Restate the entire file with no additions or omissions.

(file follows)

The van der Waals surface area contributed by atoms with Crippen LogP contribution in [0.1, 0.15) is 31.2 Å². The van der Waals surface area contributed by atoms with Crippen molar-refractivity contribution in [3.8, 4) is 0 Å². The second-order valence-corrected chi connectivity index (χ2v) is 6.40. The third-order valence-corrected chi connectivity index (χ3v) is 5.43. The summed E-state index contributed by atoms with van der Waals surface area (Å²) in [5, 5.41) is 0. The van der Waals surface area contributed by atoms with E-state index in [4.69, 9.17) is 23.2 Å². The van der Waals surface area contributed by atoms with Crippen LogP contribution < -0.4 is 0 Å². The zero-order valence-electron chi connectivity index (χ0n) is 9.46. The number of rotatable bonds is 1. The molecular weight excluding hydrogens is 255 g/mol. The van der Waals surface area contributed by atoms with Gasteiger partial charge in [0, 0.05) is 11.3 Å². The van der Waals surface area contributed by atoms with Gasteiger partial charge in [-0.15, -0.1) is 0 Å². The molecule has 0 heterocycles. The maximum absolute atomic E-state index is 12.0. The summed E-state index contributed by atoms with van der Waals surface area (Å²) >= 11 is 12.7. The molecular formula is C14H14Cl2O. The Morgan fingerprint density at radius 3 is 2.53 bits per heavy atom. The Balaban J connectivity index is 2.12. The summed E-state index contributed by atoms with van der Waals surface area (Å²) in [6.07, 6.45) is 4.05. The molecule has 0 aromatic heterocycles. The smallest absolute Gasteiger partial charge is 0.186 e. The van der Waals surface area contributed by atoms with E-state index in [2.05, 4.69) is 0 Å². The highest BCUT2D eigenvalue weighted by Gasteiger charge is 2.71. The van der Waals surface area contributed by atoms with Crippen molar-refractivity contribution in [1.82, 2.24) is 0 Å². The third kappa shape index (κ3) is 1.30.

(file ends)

The van der Waals surface area contributed by atoms with Crippen LogP contribution in [0.1, 0.15) is 31.2 Å². The van der Waals surface area contributed by atoms with Crippen molar-refractivity contribution in [3.8, 4) is 0 Å². The second-order valence-corrected chi connectivity index (χ2v) is 6.40. The third-order valence-corrected chi connectivity index (χ3v) is 5.43. The summed E-state index contributed by atoms with van der Waals surface area (Å²) in [5, 5.41) is 0. The van der Waals surface area contributed by atoms with E-state index in [4.69, 9.17) is 23.2 Å². The van der Waals surface area contributed by atoms with Crippen LogP contribution < -0.4 is 0 Å². The zero-order valence-electron chi connectivity index (χ0n) is 9.46. The number of rotatable bonds is 1. The molecular weight excluding hydrogens is 255 g/mol. The van der Waals surface area contributed by atoms with Gasteiger partial charge in [0, 0.05) is 11.3 Å². The van der Waals surface area contributed by atoms with Gasteiger partial charge in [-0.15, -0.1) is 0 Å². The molecule has 0 heterocycles. The maximum absolute atomic E-state index is 12.0. The summed E-state index contributed by atoms with van der Waals surface area (Å²) >= 11 is 12.7. The molecular formula is C14H14Cl2O. The Morgan fingerprint density at radius 3 is 2.53 bits per heavy atom. The Balaban J connectivity index is 2.12. The summed E-state index contributed by atoms with van der Waals surface area (Å²) in [6.07, 6.45) is 4.05. The molecule has 0 aromatic heterocycles. The smallest absolute Gasteiger partial charge is 0.186 e. The van der Waals surface area contributed by atoms with E-state index in [2.05, 4.69) is 0 Å². The highest BCUT2D eigenvalue weighted by Gasteiger charge is 2.71. The van der Waals surface area contributed by atoms with Crippen molar-refractivity contribution in [1.82, 2.24) is 0 Å². The third kappa shape index (κ3) is 1.30.